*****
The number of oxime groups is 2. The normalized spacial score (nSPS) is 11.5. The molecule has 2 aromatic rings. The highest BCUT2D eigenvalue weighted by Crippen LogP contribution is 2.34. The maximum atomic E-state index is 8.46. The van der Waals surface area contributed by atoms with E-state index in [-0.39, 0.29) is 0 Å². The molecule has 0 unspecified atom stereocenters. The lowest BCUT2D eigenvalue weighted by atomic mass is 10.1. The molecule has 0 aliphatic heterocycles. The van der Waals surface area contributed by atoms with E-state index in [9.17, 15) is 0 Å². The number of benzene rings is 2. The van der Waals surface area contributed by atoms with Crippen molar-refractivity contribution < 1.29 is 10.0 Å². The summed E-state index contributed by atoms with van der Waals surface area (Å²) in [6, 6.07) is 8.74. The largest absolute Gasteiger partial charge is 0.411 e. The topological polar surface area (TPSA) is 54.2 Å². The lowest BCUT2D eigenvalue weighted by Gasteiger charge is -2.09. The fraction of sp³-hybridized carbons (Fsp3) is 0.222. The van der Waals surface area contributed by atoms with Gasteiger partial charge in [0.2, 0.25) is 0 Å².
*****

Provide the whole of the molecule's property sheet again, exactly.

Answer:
The number of oxime groups is 2. The normalized spacial score (nSPS) is 11.5. The molecule has 2 aromatic rings. The highest BCUT2D eigenvalue weighted by Crippen LogP contribution is 2.34. The maximum atomic E-state index is 8.46. The van der Waals surface area contributed by atoms with E-state index in [-0.39, 0.29) is 0 Å². The molecule has 0 unspecified atom stereocenters. The lowest BCUT2D eigenvalue weighted by atomic mass is 10.1. The molecule has 0 aliphatic heterocycles. The van der Waals surface area contributed by atoms with E-state index in [9.17, 15) is 0 Å². The number of benzene rings is 2. The van der Waals surface area contributed by atoms with Crippen molar-refractivity contribution < 1.29 is 10.0 Å². The summed E-state index contributed by atoms with van der Waals surface area (Å²) in [6, 6.07) is 8.74. The largest absolute Gasteiger partial charge is 0.411 e. The topological polar surface area (TPSA) is 54.2 Å². The lowest BCUT2D eigenvalue weighted by Gasteiger charge is -2.09. The fraction of sp³-hybridized carbons (Fsp3) is 0.222. The van der Waals surface area contributed by atoms with Gasteiger partial charge in [0.2, 0.25) is 0 Å².